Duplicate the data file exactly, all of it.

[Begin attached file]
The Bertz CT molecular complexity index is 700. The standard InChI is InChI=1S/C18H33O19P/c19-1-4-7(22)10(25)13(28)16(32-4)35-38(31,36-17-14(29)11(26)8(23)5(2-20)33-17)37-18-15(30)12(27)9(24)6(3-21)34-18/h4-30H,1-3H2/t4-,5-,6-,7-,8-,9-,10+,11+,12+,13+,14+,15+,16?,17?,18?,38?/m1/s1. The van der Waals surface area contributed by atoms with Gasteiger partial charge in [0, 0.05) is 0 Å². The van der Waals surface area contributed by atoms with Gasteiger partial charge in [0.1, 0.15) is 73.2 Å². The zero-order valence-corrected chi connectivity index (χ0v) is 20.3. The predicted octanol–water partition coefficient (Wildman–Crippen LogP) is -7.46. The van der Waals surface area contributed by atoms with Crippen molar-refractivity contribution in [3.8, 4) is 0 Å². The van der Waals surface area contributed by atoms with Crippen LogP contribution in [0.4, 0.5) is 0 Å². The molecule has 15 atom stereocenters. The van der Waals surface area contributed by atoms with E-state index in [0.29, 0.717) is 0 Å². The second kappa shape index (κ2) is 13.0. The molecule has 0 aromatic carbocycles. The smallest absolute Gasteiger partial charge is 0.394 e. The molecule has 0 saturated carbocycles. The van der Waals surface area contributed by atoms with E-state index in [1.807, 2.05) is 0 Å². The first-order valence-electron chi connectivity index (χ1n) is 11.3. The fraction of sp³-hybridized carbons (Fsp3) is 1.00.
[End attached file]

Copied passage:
The Bertz CT molecular complexity index is 700. The standard InChI is InChI=1S/C18H33O19P/c19-1-4-7(22)10(25)13(28)16(32-4)35-38(31,36-17-14(29)11(26)8(23)5(2-20)33-17)37-18-15(30)12(27)9(24)6(3-21)34-18/h4-30H,1-3H2/t4-,5-,6-,7-,8-,9-,10+,11+,12+,13+,14+,15+,16?,17?,18?,38?/m1/s1. The van der Waals surface area contributed by atoms with Gasteiger partial charge in [0, 0.05) is 0 Å². The van der Waals surface area contributed by atoms with Gasteiger partial charge in [0.1, 0.15) is 73.2 Å². The zero-order valence-corrected chi connectivity index (χ0v) is 20.3. The predicted octanol–water partition coefficient (Wildman–Crippen LogP) is -7.46. The van der Waals surface area contributed by atoms with Crippen molar-refractivity contribution in [3.8, 4) is 0 Å². The van der Waals surface area contributed by atoms with Crippen LogP contribution in [0.4, 0.5) is 0 Å². The molecule has 15 atom stereocenters. The van der Waals surface area contributed by atoms with E-state index in [0.29, 0.717) is 0 Å². The second kappa shape index (κ2) is 13.0. The molecule has 0 aromatic carbocycles. The smallest absolute Gasteiger partial charge is 0.394 e. The molecule has 0 saturated carbocycles. The van der Waals surface area contributed by atoms with E-state index in [1.807, 2.05) is 0 Å². The first-order valence-electron chi connectivity index (χ1n) is 11.3. The fraction of sp³-hybridized carbons (Fsp3) is 1.00.